Metabolic profiling (free fatty acid profiling) is an untargeted GC-MS based method that allows the quantitative analysis of a broad spectrum of small molecules. Using commercial and in house data analysis tools large data sets can be established as basis for downstream statistical and bioinformatics analyses.
pSIRM (Pulsed Stable Isotope Resolved Metabolomics)
pSIRM is an in house established and patented workflow that enables a quantitative and time resolved analysis of cellular metabolism. We have further developed the analysis of stable isotope incorporation in vivo (mouse models) and we have established methods that allow to decode the action of metabolic inhibitors.
- in vivo isotope tracing
- concurrent isotope tracing
- targeted stable isotope resolved metabolomics
Lipid analyses / Fatty Acid / Short Chain Fatty Acid / Bile Acid Profiling
Lipids are an important class of metabolites that are crucial as structural components of biological membranes, signaling molecules and energy source. Lipids comprise the largest number among all classes of metabolites. In order to comprehensively analyze the lipidome of biological materials powerful methods are required. We use liquid chromatography and gas chromatography based methods to quantitatively analyze the lipophilic compounds from cell, organs and organisms.
Nucleotide / Nucleoside Profiling
Nucleotides and nucleosides are an important class of molecules that are building blocks of nucleic acids, signaling molecules and energy equivalents. Of special interest is the composition analysis of DNA and RNA and to quantify modified nucleotide species. We use triple-quadrupol SRM based methods to determine the composition of RNA; novel mass spectrometry based high resolution methods are in preparation. The new established methods will allow to measure nucleotides / nucleosides in an unbiased way.
Various proteomics methods are available in our lab.
- label free proteomics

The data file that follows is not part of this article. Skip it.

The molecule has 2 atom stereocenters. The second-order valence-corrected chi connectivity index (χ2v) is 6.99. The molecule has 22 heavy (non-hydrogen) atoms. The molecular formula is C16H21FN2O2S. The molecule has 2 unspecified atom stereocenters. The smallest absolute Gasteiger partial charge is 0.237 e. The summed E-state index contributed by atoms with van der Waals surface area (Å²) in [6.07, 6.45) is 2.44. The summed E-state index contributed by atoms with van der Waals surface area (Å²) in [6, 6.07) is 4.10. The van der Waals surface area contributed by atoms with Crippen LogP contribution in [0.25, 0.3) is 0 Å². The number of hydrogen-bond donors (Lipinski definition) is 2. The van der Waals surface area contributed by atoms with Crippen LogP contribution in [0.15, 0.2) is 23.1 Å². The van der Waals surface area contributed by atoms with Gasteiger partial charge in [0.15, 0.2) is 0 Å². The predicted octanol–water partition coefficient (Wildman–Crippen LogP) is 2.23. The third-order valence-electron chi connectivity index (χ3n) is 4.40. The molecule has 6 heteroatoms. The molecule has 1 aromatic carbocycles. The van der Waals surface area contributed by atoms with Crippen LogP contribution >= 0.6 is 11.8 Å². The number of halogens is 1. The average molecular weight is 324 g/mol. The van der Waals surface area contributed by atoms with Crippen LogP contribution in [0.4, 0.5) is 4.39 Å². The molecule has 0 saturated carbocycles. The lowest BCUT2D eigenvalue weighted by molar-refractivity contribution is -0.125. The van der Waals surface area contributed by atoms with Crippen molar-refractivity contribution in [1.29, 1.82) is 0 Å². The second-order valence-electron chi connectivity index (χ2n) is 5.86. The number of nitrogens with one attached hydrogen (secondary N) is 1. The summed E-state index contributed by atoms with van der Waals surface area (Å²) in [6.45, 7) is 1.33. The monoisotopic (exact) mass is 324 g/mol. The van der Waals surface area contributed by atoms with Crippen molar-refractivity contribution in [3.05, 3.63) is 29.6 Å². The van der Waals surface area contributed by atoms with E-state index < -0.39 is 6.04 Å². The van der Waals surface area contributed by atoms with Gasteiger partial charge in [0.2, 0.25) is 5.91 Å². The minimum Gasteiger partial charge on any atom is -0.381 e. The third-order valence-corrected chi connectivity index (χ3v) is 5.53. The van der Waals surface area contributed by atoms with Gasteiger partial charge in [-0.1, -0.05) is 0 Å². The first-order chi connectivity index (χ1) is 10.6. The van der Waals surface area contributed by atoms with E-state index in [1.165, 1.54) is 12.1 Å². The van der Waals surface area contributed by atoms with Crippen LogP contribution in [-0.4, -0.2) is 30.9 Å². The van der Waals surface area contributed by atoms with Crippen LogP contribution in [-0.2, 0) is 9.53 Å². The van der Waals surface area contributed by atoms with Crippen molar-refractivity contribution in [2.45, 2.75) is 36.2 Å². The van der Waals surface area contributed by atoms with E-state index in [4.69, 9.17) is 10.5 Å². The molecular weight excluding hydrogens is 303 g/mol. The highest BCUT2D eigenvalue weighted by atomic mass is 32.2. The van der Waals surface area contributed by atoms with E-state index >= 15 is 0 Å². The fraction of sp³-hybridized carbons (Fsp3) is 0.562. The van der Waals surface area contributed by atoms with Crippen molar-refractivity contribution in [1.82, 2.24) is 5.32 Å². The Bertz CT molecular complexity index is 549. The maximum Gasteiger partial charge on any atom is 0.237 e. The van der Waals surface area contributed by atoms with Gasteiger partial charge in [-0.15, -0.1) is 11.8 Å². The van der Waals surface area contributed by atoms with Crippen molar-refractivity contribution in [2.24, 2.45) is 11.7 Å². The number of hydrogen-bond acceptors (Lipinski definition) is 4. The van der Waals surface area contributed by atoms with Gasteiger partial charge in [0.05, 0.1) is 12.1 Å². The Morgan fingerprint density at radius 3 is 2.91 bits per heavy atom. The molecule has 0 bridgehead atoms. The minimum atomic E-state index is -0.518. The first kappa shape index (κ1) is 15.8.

- stable isotope labeling in cell culture (SILAC)
Research & Technology Projects
Metabolic reprogramming occurs during differentiation of stem cells, regeneration, immune cell activation and also during oncogenic transformation. Using the established proteomics and metabolomics tools we aim to decode the molecular basis of such reprogramming events. The in-house developed methodology 'pulsed stable isotope resolved metabolomics' allows the dynamic analysis of cellular metabolic processes.
Cancer cells display a high metabolic activity allowing them to grow in a competitive manner inside the body. Those cells take advantage over neighboring cells by metabolizing faster the available resources, mainly glucose, glutamine and oxygen. An up-regulation of glycolysis and the resulting lactate formation of tumors was already observed and described nearly 90 years ago by Otto Heinrich Warburg. Warburg termed this effect ‘aerobic glycolysis’ because he observed lactate formation, a product of anaerobic metabolism, by tumor cells even in the presence of oxygen. The increased metabolic rates of cancer cells induce very fast a gradient of nutrient availability and produce an environment where glucose and oxygen become limiting. It is expectable that the cellular signaling and metabolic networks adjust to these conditions.
As part of the MASTARS consortium we analyze the metabolic aspects of (a) cis-platin resistance in solid tumors and (b) investigate the cellular adaptations of leukemic cells to asparaginase treatment. Resulting from conventional or personalized cancer treatment an induced resistance can frequently be observed. The analysis of resistant and treatment sensitive cancer cells showed that resistance comes with the cost of induced metabolic pathways, in future aim to explore if these treatment resistant metabolic states open novel therapeutic windows.
The activity of the central metabolism provides the substrates for epigenetic modifications, defines the metabolic program and thus influences cellular signaling and the epigenetic state. We are investigating the crosstalk between metabolism and epigenetic changes. Our group develops applications that allow the analysis of metabolic - epigenetic interactions in a time resolved manner. We aim to understand if metabolic reprograming is a driver for epigenetic changes in various model systems and diseases. We also aim to further develop our methods and data integration workflows to allow us to apply proteomics and metabolomics techniques at the single-cell level and spatially resolved.